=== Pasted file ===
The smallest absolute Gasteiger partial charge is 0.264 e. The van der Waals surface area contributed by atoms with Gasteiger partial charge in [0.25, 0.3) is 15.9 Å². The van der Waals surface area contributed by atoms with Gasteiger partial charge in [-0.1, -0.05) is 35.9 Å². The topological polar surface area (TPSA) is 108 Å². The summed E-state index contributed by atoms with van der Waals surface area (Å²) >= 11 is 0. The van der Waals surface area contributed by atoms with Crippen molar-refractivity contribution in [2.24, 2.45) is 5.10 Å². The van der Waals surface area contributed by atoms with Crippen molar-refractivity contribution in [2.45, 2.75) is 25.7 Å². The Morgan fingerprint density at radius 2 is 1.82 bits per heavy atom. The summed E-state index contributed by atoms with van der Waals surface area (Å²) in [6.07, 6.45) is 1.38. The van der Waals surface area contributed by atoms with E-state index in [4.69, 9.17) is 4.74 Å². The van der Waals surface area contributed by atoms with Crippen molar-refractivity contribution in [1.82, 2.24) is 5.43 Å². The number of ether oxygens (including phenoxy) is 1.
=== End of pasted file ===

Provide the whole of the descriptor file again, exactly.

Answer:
The smallest absolute Gasteiger partial charge is 0.264 e. The van der Waals surface area contributed by atoms with Gasteiger partial charge in [0.25, 0.3) is 15.9 Å². The van der Waals surface area contributed by atoms with Gasteiger partial charge in [-0.1, -0.05) is 35.9 Å². The topological polar surface area (TPSA) is 108 Å². The summed E-state index contributed by atoms with van der Waals surface area (Å²) >= 11 is 0. The van der Waals surface area contributed by atoms with Crippen molar-refractivity contribution in [2.24, 2.45) is 5.10 Å². The van der Waals surface area contributed by atoms with Crippen molar-refractivity contribution in [2.45, 2.75) is 25.7 Å². The Morgan fingerprint density at radius 2 is 1.82 bits per heavy atom. The summed E-state index contributed by atoms with van der Waals surface area (Å²) in [6.07, 6.45) is 1.38. The van der Waals surface area contributed by atoms with E-state index in [4.69, 9.17) is 4.74 Å². The van der Waals surface area contributed by atoms with Crippen molar-refractivity contribution in [1.82, 2.24) is 5.43 Å². The number of ether oxygens (including phenoxy) is 1.